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By the late spring of 1864 Lt. Gen. Ulysses S. Grant was advancing on the Confederate capital of Richmond, Va., and relentlessly pressuring Robert E. Lee’s army. With his appointment as commander of the Union forces, Grant had brought a new approach to the war—one of brutal attrition. Knowing he could replace as many men as he lost, even as the Rebel army suffered from a desperate shortage of manpower, Grant had bulldozed his way across Virginia, throwing tens of thousands of men against the Confederate wall. At the end of May, after the bloody but inconclusive confrontations of the Wilderness and Spotsylvania Court House, the two armies came together at an obscure crossroads less than 10 miles northeast of the Confederate capital. Described by one historian as little more than “a wide spot on a lonely, dusty road,” it took the name Cold Harbor, after a rundown tavern/inn that offered travelers shelter but no hot meals. Only the Chickahominy River stood between the Army of the Potomac and Richmond.

Since the outbreak of the Civil War, the Union Army had suffered under leaders—many of them political appointees—who had failed in the field, often at a terrific cost in lives, morale and reputation. Its current commander, Maj. Gen. George G. Meade, had faced criticism for allowing Lee’s Army of Northern Virginia to withdraw across the Potomac River after its defeat at Gettysburg, and Meade was chafing under Grant’s leadership. Having experienced continual combat, forced marches, short rations and little sleep, everyone was exhausted, and nerves were raw. Communication between Grant and Meade, and among Meade and his subordinates, was poor, and by the time the Army reached Cold Harbor, there were many broken links in the chain of command and many used-up men.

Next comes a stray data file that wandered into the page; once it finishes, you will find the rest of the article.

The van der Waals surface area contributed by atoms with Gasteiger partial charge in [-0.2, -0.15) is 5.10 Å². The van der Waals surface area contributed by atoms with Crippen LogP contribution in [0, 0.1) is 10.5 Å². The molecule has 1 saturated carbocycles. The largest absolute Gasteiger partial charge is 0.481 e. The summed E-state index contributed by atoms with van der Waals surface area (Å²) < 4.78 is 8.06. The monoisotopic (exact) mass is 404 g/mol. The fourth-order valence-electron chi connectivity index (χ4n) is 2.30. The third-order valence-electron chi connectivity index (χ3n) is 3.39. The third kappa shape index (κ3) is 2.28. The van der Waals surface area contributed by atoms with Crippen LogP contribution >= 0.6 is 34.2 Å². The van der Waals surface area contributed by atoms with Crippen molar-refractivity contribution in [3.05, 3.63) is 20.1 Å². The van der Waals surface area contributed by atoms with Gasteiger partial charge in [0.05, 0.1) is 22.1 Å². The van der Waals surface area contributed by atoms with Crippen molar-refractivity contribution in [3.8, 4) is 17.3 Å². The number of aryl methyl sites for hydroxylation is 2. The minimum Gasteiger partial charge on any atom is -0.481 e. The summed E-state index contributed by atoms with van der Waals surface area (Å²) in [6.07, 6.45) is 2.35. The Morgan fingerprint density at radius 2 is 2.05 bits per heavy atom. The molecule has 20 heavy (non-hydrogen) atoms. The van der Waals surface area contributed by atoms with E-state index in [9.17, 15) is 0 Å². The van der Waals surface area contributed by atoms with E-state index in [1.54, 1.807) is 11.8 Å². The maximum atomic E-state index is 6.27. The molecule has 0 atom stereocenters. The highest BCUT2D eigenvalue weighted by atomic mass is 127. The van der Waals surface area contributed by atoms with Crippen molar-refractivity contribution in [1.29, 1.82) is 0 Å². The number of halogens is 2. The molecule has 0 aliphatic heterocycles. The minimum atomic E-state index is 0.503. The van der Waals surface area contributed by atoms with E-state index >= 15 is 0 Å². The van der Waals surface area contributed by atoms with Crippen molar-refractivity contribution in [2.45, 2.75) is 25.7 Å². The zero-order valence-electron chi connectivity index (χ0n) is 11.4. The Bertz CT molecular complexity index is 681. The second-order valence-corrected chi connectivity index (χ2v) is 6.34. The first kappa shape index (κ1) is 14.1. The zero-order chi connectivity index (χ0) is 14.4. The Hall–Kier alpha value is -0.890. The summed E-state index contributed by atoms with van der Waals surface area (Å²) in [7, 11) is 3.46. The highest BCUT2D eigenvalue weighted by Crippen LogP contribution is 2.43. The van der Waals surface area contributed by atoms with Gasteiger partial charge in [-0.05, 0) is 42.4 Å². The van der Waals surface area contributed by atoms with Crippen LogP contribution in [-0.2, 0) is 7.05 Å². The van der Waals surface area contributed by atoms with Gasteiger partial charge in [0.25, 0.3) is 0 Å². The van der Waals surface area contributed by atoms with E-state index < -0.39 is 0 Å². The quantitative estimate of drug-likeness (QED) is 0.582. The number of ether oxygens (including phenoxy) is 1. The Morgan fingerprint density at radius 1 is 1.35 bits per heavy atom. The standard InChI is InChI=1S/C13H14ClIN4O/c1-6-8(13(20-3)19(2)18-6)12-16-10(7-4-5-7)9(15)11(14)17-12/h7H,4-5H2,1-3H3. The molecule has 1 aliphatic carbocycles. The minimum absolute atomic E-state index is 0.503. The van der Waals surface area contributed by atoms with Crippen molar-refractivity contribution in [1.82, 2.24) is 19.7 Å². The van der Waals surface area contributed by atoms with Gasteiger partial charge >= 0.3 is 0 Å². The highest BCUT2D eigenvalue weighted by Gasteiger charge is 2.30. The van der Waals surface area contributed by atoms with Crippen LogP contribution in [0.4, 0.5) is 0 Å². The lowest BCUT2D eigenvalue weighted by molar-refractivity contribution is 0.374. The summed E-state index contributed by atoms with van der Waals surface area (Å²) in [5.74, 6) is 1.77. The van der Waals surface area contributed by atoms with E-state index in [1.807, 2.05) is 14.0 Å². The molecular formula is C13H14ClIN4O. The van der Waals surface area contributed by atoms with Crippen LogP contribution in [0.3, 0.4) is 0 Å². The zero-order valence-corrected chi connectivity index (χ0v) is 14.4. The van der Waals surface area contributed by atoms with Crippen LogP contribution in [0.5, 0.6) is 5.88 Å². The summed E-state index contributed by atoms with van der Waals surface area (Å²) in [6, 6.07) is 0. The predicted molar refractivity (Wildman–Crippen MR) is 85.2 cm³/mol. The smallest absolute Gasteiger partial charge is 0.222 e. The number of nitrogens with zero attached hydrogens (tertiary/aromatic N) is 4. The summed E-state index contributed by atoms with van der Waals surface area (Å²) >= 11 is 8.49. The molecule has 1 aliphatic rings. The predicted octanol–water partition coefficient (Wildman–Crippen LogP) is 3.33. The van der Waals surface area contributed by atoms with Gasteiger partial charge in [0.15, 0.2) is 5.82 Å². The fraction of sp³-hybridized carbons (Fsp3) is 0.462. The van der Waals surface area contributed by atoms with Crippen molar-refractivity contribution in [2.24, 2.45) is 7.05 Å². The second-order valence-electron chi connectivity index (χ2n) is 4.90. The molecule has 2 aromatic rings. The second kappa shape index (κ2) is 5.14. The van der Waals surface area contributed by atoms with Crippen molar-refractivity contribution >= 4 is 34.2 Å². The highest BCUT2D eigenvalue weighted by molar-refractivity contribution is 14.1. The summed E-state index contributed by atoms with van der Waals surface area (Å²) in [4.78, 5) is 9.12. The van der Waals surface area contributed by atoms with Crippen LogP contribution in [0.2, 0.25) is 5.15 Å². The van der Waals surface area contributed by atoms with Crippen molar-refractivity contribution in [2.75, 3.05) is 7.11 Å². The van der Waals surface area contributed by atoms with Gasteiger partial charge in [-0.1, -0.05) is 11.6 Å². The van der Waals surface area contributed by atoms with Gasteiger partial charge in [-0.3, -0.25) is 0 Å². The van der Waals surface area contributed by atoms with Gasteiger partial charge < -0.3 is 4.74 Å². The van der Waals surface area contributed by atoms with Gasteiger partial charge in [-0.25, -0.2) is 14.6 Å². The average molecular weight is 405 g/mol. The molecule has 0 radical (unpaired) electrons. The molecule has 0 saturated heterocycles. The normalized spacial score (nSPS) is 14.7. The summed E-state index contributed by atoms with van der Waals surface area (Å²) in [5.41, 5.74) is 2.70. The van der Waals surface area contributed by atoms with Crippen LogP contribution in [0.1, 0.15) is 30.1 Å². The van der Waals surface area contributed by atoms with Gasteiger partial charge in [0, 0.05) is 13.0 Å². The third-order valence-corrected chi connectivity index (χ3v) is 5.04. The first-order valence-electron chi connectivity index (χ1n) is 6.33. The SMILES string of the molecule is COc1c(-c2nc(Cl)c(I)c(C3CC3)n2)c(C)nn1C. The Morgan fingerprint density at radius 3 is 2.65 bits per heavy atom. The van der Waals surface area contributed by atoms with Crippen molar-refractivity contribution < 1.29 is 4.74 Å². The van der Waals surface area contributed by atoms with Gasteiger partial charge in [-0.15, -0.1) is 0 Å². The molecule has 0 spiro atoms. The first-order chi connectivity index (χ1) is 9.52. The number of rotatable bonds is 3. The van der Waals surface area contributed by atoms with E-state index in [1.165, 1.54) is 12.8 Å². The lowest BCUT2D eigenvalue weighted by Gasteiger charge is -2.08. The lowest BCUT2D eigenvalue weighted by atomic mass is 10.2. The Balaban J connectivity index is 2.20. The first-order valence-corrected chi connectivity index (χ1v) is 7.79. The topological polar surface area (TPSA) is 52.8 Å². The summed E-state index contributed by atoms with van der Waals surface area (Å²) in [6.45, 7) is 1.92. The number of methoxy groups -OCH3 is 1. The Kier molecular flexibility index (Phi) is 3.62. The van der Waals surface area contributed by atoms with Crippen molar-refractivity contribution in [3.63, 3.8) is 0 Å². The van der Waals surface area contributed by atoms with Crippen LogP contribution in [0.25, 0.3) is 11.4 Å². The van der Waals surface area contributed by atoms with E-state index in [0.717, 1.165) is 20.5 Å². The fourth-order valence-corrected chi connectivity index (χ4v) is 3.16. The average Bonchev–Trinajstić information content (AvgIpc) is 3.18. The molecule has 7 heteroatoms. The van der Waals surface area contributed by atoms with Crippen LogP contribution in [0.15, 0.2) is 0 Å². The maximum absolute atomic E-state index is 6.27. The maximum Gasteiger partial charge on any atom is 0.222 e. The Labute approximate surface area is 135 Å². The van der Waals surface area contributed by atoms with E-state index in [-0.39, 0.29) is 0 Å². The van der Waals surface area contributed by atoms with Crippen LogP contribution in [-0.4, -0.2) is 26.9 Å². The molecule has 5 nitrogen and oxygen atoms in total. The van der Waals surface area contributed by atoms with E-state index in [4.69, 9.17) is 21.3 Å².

The Rebels, their backs to the Chickahominy, had dug a series of trenches from which to repulse the enemy. On June 2, the day after an unsuccessful offensive against Lee, Meade prepared to attack the Rebel works. Grant ordered a postponement until the following day, to give the soldiers a respite and to allow for a proper reconnaissance. He also inadvertently gave Lee the opportunity to extend and reinforce his defenses, with rifle pits and trenches 7 feet deep. Believing Lee as good as “whipped,” Grant had badly misread the strength and resolve of his enemy; the Union commander’s soldiers would pay dearly for his overconfidence.

June 3 dawned hot and humid after an all-night rain. Inexplicably, the Union corps commanders had conducted practically no reconnaissance; their troops would be attacking blind. When they received their orders, the soldiers did not panic or run; many simply wrote their names and addresses on slips of paper and pinned those inside their blouses to help burial details identify their bodies. During the first crucial hour of the main attack, as the hapless Federals charged Lee’s entrenched Rebels, the Southern artillery and rifles killed them in waves; as many as 6,000 Union soldiers fell in that terrible initial action.

The rest of the battle went no better. As darkness fell, Grant acknowledged the debacle was his responsibility. “I regret this assault,” he said, “more than any one I have ever ordered.” Yet for nine more days the two armies skirmished. Then, on the night of June 12, Grant’s army quietly slipped away. Leaving the tragedy of Cold Harbor behind him, Grant pressed on to Petersburg to destroy the railroads that fed Richmond and supplied Lee’s army. He would not again underestimate his opponent.

Cold Harbor, one of 10 battlefield sites in the Richmond National Battlefield Park [] system, is surprisingly small, comprising just 280 acres of the original seven-mile line. Most visitors ask to see the single field where the bloody attack occurred, unaware that numerous separate actions took place along much of that front, which now lies mostly on private land.

The site offers some of the best surviving examples of Civil War trenches, both Northern and Southern. Considering they were dug 146 years ago and used for less than two weeks, many of the Rebel trenches remain surprisingly deep and would still require rifle steps to see over the top. Here, in a preview of World War I trench warfare, the soldiers dug in and faced each other across what was once open ground and is now mostly forested.

It is impossible to get a true sense of a battle line that stretched miles across broken terrain. Still, walking the trail past Bloody Run, or gazing across a killing field alongside those rows of deadly trenches, the years fall away and a sense of disaster hangs in the air.


Originally published in the January 2011 issue of Military History. To subscribe, click here